Entropy/connections between different meanings of entropy/entropy example 4

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    To understand the formula

    <math approx>

    R(B) \approx \frac{\frac 1nH_{\mu_B}(\Lambda^n)}{\log_2(\#\Lambda)}, </math>

    consider a lossless compression algorithm applied to a message \(B\) of a finite length \(N\). To save on the output length, the decoding instructions must be relatively short compared to \(N\). This is easily achieved in codes which refer to relatively short components of the messages only. For example, the decoding instructions may consist of a complete list of the subwords \(A\) of some carefully chosen length \(n\) appearing in \(B\) and their images \(\Phi(A)\). The images may have different lengths (as short as possible). The image of \(B\) is obtained by cutting \(B\) into subwords \(B=A_1A_2\dots A_k\) of length \(n\) and concatenating the images of these subwords\[\Phi(B)=\Phi(A_1)\Phi(A_2)\cdots\Phi(A_k)\]. (There are additional issues here: in order for such a code to be invertible, the images \(\Phi(A)\) must form a prefix-free family, so that there is always a unique way of partitioning \(\Phi(B)\) back into the images \(\Phi(A_i)\). But this does not essentially affect the computations.) For best compression results, it is reasonable to assign the shortest images to the subwords appearing in \(B\) with highest frequencies. It can be proved, with the help of the Shannon-McMillan-Breiman theorem, that such a code realizes the compression rate as in (<ref>approx</ref>) for nearly all sufficiently long messages \(B\).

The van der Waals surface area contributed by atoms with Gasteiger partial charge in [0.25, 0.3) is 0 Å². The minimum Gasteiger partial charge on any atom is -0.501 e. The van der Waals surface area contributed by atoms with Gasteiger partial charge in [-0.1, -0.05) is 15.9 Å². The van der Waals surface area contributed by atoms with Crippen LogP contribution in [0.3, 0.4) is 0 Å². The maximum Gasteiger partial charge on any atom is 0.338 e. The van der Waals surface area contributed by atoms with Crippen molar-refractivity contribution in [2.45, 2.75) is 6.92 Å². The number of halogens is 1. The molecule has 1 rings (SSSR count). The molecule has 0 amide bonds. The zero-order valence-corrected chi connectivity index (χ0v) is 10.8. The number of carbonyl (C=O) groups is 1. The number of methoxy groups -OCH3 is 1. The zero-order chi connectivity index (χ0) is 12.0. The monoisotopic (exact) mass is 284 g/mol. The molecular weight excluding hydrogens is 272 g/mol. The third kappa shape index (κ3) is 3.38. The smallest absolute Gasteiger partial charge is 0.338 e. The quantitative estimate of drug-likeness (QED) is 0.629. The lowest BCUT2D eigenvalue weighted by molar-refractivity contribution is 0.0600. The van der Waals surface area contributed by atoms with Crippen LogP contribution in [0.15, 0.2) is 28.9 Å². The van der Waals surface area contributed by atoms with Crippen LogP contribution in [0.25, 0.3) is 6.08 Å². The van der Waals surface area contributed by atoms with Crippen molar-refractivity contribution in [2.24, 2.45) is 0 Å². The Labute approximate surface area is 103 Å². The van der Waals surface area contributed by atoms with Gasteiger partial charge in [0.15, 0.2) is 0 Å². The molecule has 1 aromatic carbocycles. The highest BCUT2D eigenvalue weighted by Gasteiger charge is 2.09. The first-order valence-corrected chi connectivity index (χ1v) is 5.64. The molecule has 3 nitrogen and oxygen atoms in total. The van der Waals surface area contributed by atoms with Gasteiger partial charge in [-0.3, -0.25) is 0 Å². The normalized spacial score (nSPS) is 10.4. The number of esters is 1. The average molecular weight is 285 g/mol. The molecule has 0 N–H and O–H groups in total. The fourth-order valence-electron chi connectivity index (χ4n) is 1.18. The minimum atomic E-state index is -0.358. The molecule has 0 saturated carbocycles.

For example, consider the binary message of length 30:

    \[ B \ = \ 011001111001001111010001111110 \ = \ 011,001,111,001,001,111,010,001,111,110. \]

    On the right, \(B\) is shown divided into subwords of length 3. The frequencies of the subwords in this division are:

    \[ \begin{matrix} 000 - 0 & 001 - 0.4 & 010 - 0.1 & 011 - 0.1 \\ 100 - 0 & 101 - 0\ \ \ & 110 - 0.1 & 111 - 0.3 \end{matrix} \]

    The theoretical value (obtained using the formula (<ref>approx</ref>) for \(n=3\)) of the best compression ratio is

    \[ -0.4\log_2(0,4)-0.3\log_2(0,3)-3\cdot 0.1\log_2(0.1)\approx 68,2\%. \]

    A binary prefix-free code giving the shortest images to the most frequent subwords is

    \[ \begin{matrix} 001 &\mapsto& 0, \\ 111 &\mapsto& 10, \\ 010 &\mapsto& 110, \\ 011 &\mapsto& 1110, \\ 110 &\mapsto& 1111. \end{matrix} \]

    The image of \(B\) by this code is:

    \[ \Phi(B)= 1110,0,10,0,0,10,110,0,10,1111 = 111001000101100101111 \]

    The compression rate achieved on \(B\) using this code equals \(21/30 = 70\%\), which means that the code is quite efficient on \(B\).

    Remark: The image given here does not include the decoding instructions, which comprise simply a record of the above prefix-free code. One has to imagine that \(B\) is much longer and then the decoding instructions (of fixed length) do not affect the compression ratio.

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